By about 10 PM, this and other northwestern Colombian towns in the Uraba region are silenced by an atmosphere of dread.
Then, the killings occur.
Later, people pour out of their homes, count the bodies and once again, mourn the dead.
A human rights researcher has described what happens next: "The Government is air-freighted to Apartadó. Everyone from the President on down makes an appearance. You see officials sweating in the heat, wearing guayabera shirts and looking uncomfortable. They hand out money like Santa Claus and leave before sunset."
Residents are left to wonder who is responsible for the killings and when the next massacre will occur.
For the last few years, the half million residents of Uraba, an area slightly smaller than New Jersey, have withstood the most brutal armed confrontations between political opponents in Colombia. Last year, 244 people per 100,000 were killed, more than three times the national average of one of the most violent countries.
In the past three months, 92 have died in attacks of mutual retaliation between guerrilla, military and paramilitary forces. Most were killed because they lived or worked in areas under the control of the attackers' enemies, others because they were caught in the crossfire.
Preliminary peace talks between the Government of President Ernesto Samper and left-wing rebels have come to a virtual standstill. As their town continue to be ravaged by violence, local leaders say they can no longer afford to wait for the Government to return to the table. Two months ago a group of mayors here announced that they would seek regional peace talks of their own to pave the way for a negotiated end to Colombia's 35- year old rebel war.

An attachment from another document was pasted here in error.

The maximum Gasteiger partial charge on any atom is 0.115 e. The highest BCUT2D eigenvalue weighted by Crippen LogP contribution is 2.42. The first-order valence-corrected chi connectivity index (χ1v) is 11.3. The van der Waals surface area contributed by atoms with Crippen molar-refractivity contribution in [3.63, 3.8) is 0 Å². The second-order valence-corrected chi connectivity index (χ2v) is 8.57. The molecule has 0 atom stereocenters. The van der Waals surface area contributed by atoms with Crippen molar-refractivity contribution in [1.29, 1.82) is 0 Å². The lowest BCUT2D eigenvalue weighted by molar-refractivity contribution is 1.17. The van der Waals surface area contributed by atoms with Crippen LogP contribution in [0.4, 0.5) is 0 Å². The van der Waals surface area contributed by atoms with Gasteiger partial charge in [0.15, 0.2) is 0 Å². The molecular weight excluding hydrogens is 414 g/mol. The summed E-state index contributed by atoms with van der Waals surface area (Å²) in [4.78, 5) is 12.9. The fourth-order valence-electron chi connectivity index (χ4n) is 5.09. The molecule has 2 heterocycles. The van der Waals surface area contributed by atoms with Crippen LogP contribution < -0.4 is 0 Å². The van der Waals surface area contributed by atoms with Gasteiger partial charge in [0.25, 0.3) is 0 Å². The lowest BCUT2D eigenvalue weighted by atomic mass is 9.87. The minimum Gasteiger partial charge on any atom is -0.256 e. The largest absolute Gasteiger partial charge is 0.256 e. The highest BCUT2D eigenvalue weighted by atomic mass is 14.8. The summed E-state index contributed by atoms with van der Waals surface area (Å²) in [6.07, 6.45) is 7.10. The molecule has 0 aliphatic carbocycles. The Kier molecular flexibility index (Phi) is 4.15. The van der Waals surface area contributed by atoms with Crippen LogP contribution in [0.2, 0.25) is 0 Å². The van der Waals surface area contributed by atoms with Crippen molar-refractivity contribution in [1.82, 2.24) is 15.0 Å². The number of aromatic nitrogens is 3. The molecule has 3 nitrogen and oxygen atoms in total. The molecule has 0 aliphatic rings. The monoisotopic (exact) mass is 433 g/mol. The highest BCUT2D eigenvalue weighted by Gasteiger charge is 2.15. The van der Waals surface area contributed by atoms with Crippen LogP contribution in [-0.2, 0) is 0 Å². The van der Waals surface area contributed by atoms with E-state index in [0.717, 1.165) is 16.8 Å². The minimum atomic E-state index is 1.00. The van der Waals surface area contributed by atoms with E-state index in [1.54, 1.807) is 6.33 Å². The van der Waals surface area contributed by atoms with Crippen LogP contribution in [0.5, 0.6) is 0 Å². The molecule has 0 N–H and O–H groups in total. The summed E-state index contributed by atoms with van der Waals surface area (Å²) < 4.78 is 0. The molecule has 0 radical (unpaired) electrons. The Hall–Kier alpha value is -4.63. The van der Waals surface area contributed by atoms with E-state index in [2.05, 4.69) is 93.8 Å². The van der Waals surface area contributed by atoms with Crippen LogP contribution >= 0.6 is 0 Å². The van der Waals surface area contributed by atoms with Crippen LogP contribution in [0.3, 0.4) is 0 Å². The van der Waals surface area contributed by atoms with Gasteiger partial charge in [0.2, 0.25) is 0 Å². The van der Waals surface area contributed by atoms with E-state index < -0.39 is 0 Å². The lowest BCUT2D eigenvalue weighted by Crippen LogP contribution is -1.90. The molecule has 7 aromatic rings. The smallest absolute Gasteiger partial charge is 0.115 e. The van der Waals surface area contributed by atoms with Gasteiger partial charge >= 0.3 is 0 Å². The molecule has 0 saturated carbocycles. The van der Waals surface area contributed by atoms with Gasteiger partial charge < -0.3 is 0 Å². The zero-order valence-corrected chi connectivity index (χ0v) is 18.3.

In October the Mayor of AApartadó, Gloria Cuartas, and the regional Governor, Alvaro Uribe, contacted several European and Latin American human rights organizations in an effort to set up an international committee to set humanitarian guidelines for the armed conflict in Uraba. The committee is expected to be formed within three months.
"International oversight will not be a definitive solution." Ms. Cuartas said. "But we want to make this into a pilot project that will humanize the conflict in order to press the Government into rethinking its attitude toward peace."
Contacts between Government officials in the capital and guerrilla groups, which include the Revolutionary Armed Forces of Colombia, the National Liberation Army and the Popular Liberation Army, began in late 1994.
But the Government has been weakened by evidence of drug-related corruption, opposition from military and businesses groups and statements by the Popular Liberation Army that it would "not negotiate with a narco Government." So last summer President Samper was forced to abandon the talks.
Guerrilla groups have been active in Colombia since the 1960's. Since 1990 the Government has signed peace agreements with five of them, but at least four others remain active. Political violence has been worsened in areas like Uraba by the rise of right-wing paramilitary groups seeking to eliminate the Marxist and Maoist rebels.
In recent years Roman Catholic officials and politicians have called on the Government to allow regional peace talks as a way to improve the climate for national negotiations. Until recently the Government forbade most local contact with armed subversives, but when the massacres in Uraba began in August, it acceded to the growing demands of mayors.
Local leaders also say that if their peace efforts succeed in an area as troubled as Uraba, they will serve as a valuable example for the rest of the country. "If we show that regional and international mechanisms work, we can become a path for the rest of the country to follow," Governor Uribe said.